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Background: The Green Bible

In 1990, the London Chapter of the Ontario Archaeological Society published an anthology of invited articles dealing with the entire range of aboriginal cultural occupations in southwestern Ontario. Because of its goals and content, and its striking cover colour, the book was quickly nicknamed. Since that time, the 'Green Bible' has become the primary reference work for all archaeologists working in this region, and an indispensible aid for research in adjacent parts of Canada and the United States.

The cut-off date of A.D. 1650 represents the date of the (historically recorded) removal of the Ontario Iroquois (Huron, Neutral and Petun) from southern Ontario, victims of European epidemic diseases and attacks by enemies among the New York Iroquois. Historians and archaeologists have assumed that an occupational hiatus followed this event in much, if not all, of southern Ontario (see Heidenreich, Chapter 15), though it is not clear how much impact this conflict may have had on non-Iroquoian peoples such as the Odawa or Mississauga.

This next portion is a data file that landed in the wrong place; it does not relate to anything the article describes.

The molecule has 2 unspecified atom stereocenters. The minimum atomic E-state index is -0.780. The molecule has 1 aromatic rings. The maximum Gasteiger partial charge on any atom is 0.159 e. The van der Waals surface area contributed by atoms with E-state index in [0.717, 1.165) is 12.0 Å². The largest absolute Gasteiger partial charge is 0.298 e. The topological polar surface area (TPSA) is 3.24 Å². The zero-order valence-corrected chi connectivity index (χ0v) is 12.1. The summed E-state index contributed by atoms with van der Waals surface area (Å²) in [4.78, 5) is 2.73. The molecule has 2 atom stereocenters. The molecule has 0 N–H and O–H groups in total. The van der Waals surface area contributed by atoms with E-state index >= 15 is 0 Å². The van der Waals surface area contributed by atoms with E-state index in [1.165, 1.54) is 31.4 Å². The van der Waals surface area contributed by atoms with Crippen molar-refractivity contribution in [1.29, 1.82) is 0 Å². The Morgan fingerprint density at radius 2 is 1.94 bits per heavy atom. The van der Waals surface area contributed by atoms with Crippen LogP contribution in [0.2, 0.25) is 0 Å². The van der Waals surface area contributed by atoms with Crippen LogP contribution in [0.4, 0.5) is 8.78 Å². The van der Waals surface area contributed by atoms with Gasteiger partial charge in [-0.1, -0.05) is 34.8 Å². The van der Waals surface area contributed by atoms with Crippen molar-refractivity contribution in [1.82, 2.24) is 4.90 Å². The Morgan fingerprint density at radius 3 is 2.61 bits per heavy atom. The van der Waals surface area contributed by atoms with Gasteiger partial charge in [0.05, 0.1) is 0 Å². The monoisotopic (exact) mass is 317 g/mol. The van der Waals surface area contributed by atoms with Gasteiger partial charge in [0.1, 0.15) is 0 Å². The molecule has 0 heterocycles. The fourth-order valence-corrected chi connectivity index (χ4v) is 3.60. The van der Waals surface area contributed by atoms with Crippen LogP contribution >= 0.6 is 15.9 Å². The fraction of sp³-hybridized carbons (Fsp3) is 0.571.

A spirited and very detailed review of the book is provided in its last chapter by Dr. J.V. Wright, Archaeologist Emeritus of the National Museum of Civilization. His observations will be of interest to specialists; I will comment on issues of more concern for the general reader.

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Last updated: Mon Aug 6 2001